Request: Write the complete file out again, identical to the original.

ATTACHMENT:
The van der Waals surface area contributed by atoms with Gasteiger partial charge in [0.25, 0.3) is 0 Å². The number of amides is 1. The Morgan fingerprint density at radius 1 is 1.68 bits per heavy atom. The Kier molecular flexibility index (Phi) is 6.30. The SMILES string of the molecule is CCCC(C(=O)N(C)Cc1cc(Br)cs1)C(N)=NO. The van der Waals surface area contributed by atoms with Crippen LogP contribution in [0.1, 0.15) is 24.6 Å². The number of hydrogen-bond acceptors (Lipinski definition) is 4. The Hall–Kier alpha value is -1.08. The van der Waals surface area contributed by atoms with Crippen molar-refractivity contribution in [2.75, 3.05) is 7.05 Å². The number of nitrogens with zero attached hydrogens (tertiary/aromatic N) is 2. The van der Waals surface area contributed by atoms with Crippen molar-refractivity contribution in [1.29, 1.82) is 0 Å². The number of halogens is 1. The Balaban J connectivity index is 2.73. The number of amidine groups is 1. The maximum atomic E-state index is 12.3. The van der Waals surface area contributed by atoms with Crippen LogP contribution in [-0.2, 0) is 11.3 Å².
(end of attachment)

The van der Waals surface area contributed by atoms with Gasteiger partial charge in [0.25, 0.3) is 0 Å². The number of amides is 1. The Morgan fingerprint density at radius 1 is 1.68 bits per heavy atom. The Kier molecular flexibility index (Phi) is 6.30. The SMILES string of the molecule is CCCC(C(=O)N(C)Cc1cc(Br)cs1)C(N)=NO. The van der Waals surface area contributed by atoms with Crippen LogP contribution in [0.1, 0.15) is 24.6 Å². The number of hydrogen-bond acceptors (Lipinski definition) is 4. The Hall–Kier alpha value is -1.08. The van der Waals surface area contributed by atoms with Crippen molar-refractivity contribution in [2.75, 3.05) is 7.05 Å². The number of nitrogens with zero attached hydrogens (tertiary/aromatic N) is 2. The van der Waals surface area contributed by atoms with Crippen molar-refractivity contribution in [1.29, 1.82) is 0 Å². The number of halogens is 1. The Balaban J connectivity index is 2.73. The number of amidine groups is 1. The maximum atomic E-state index is 12.3. The van der Waals surface area contributed by atoms with Crippen LogP contribution in [-0.2, 0) is 11.3 Å².